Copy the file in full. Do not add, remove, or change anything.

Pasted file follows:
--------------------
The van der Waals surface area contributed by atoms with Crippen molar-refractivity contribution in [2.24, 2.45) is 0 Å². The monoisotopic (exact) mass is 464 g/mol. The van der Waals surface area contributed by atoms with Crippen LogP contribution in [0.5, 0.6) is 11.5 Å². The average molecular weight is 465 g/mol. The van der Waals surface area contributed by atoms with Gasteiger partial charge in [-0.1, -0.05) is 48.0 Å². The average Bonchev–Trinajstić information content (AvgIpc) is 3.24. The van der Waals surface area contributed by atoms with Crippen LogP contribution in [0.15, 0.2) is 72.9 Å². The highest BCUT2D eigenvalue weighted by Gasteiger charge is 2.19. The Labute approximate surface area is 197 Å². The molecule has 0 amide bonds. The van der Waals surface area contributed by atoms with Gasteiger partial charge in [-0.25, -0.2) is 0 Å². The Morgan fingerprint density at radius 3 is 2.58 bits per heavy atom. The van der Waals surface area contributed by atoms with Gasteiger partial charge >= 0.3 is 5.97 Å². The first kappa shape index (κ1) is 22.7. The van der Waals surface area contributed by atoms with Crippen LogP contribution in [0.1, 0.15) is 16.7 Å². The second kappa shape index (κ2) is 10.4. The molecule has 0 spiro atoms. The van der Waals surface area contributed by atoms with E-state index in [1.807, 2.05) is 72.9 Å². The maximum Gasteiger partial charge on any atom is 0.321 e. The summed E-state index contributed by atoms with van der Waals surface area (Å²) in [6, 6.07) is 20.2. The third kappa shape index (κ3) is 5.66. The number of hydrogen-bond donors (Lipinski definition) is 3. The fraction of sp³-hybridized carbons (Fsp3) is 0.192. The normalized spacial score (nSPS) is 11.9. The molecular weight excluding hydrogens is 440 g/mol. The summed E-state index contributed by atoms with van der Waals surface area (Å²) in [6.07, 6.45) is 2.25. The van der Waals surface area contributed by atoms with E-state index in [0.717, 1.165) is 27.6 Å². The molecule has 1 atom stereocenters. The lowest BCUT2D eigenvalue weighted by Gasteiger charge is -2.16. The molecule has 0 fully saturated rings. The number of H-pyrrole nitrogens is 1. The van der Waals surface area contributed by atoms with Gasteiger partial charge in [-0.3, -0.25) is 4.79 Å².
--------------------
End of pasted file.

The van der Waals surface area contributed by atoms with Crippen molar-refractivity contribution in [2.24, 2.45) is 0 Å². The monoisotopic (exact) mass is 464 g/mol. The van der Waals surface area contributed by atoms with Crippen LogP contribution in [0.5, 0.6) is 11.5 Å². The average molecular weight is 465 g/mol. The van der Waals surface area contributed by atoms with Gasteiger partial charge in [-0.1, -0.05) is 48.0 Å². The average Bonchev–Trinajstić information content (AvgIpc) is 3.24. The van der Waals surface area contributed by atoms with Crippen LogP contribution in [0.15, 0.2) is 72.9 Å². The highest BCUT2D eigenvalue weighted by Gasteiger charge is 2.19. The Labute approximate surface area is 197 Å². The molecule has 0 amide bonds. The van der Waals surface area contributed by atoms with Gasteiger partial charge in [-0.25, -0.2) is 0 Å². The Morgan fingerprint density at radius 3 is 2.58 bits per heavy atom. The van der Waals surface area contributed by atoms with Gasteiger partial charge >= 0.3 is 5.97 Å². The first kappa shape index (κ1) is 22.7. The van der Waals surface area contributed by atoms with Crippen LogP contribution in [0.1, 0.15) is 16.7 Å². The second kappa shape index (κ2) is 10.4. The molecule has 0 spiro atoms. The van der Waals surface area contributed by atoms with E-state index in [1.807, 2.05) is 72.9 Å². The maximum Gasteiger partial charge on any atom is 0.321 e. The summed E-state index contributed by atoms with van der Waals surface area (Å²) in [6, 6.07) is 20.2. The third kappa shape index (κ3) is 5.66. The number of hydrogen-bond donors (Lipinski definition) is 3. The fraction of sp³-hybridized carbons (Fsp3) is 0.192. The normalized spacial score (nSPS) is 11.9. The molecular weight excluding hydrogens is 440 g/mol. The summed E-state index contributed by atoms with van der Waals surface area (Å²) in [6.07, 6.45) is 2.25. The van der Waals surface area contributed by atoms with E-state index in [0.717, 1.165) is 27.6 Å². The molecule has 1 atom stereocenters. The lowest BCUT2D eigenvalue weighted by Gasteiger charge is -2.16. The molecule has 0 fully saturated rings. The number of H-pyrrole nitrogens is 1. The van der Waals surface area contributed by atoms with Gasteiger partial charge in [-0.3, -0.25) is 4.79 Å².